Tim Cook’s Wiring Diagram
- When you add a card to Apple Pay, your actual credit card numbers are never stored in your device, or on our servers.
- Instead, for every payment, we create a unique one-time code that is only good for that one transaction from your device.
- Your purchases are private.
- And we don't store the details of those transactions.
- They remain between you, the merchant, and your bank.
- We don't know your credit card number.
- Or what you bought, or how much you paid.
And we don't want to.
Just three months after we launched, over 2,000 banks have signed on to bring Apple Pay to millions of their customers.
And today, we're excited to announce that beginning in September, Apple Pay will be available for many transactions with the federal government.
Like, for example, when you pay for admission to your favorite national park.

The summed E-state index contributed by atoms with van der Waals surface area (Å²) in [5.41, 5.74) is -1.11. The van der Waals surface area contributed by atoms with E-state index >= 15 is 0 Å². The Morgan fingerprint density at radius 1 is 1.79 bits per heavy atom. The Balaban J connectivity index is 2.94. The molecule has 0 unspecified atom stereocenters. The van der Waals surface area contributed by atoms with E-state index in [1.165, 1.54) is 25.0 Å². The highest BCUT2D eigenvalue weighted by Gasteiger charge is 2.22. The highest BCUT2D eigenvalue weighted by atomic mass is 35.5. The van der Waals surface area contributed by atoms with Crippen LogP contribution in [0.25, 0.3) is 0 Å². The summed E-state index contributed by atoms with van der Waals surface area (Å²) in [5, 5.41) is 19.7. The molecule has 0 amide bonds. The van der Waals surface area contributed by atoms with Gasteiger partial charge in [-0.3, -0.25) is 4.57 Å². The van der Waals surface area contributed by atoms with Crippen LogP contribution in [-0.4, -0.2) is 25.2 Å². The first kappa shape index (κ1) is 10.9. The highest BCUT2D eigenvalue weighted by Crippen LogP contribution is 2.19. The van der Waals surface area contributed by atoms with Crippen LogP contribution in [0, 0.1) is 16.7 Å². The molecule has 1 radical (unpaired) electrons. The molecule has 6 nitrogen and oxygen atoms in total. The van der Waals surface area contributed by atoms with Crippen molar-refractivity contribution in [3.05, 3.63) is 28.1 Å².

We're also working to make sure that credit and procurement cards issued to government employees for expenses can be used with Apple Pay and we're working on initiatives with leading banks and networks to use this technology with benefit programs like Social Security and veterans pensions that serve citizens of both the state and federal levels.
We can imagine a day in the not so distant future when your wallet becomes a remnant of the past.
Your passport, your driver's license, and other important documents, can be digitally stored in a way that is safe, secure, and easy to access.
But only by you.
After all, we shouldn't have to trade our security for the convenience of having all of this information at our fingertips.
When a system is designed properly, security and convenience can actually work in harmony.
This is a world of greater privacy.
And a world where criminals find it much more difficult to carry out their crimes.